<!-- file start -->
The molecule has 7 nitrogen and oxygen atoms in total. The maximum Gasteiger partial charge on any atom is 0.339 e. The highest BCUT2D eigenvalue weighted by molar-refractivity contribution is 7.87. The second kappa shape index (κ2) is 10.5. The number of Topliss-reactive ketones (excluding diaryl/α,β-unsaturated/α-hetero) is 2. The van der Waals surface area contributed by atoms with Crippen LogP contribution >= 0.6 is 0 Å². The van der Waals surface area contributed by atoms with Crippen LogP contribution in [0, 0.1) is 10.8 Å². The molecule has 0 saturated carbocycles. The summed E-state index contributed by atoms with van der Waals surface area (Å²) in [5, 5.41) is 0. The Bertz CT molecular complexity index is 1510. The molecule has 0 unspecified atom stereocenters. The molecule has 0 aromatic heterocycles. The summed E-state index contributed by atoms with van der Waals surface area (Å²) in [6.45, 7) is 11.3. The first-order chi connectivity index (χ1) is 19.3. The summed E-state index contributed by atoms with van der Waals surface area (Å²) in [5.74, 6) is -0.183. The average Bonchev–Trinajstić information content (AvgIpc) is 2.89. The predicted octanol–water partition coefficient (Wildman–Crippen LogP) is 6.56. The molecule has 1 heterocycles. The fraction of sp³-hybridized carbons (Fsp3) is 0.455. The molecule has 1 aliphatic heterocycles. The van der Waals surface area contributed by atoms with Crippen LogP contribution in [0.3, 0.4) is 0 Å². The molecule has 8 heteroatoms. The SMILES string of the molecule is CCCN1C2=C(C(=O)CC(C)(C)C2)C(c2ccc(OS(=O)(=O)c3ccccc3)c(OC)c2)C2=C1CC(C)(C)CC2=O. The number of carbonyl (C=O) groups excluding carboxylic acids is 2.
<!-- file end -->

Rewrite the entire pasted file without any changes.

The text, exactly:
The molecule has 7 nitrogen and oxygen atoms in total. The maximum Gasteiger partial charge on any atom is 0.339 e. The highest BCUT2D eigenvalue weighted by molar-refractivity contribution is 7.87. The second kappa shape index (κ2) is 10.5. The number of Topliss-reactive ketones (excluding diaryl/α,β-unsaturated/α-hetero) is 2. The van der Waals surface area contributed by atoms with Crippen LogP contribution >= 0.6 is 0 Å². The van der Waals surface area contributed by atoms with Crippen LogP contribution in [0, 0.1) is 10.8 Å². The molecule has 0 saturated carbocycles. The summed E-state index contributed by atoms with van der Waals surface area (Å²) in [5, 5.41) is 0. The Bertz CT molecular complexity index is 1510. The molecule has 0 unspecified atom stereocenters. The molecule has 0 aromatic heterocycles. The summed E-state index contributed by atoms with van der Waals surface area (Å²) in [6.45, 7) is 11.3. The first-order chi connectivity index (χ1) is 19.3. The summed E-state index contributed by atoms with van der Waals surface area (Å²) in [5.74, 6) is -0.183. The average Bonchev–Trinajstić information content (AvgIpc) is 2.89. The predicted octanol–water partition coefficient (Wildman–Crippen LogP) is 6.56. The molecule has 1 heterocycles. The fraction of sp³-hybridized carbons (Fsp3) is 0.455. The molecule has 1 aliphatic heterocycles. The van der Waals surface area contributed by atoms with Crippen LogP contribution in [0.3, 0.4) is 0 Å². The molecule has 8 heteroatoms. The SMILES string of the molecule is CCCN1C2=C(C(=O)CC(C)(C)C2)C(c2ccc(OS(=O)(=O)c3ccccc3)c(OC)c2)C2=C1CC(C)(C)CC2=O. The number of carbonyl (C=O) groups excluding carboxylic acids is 2.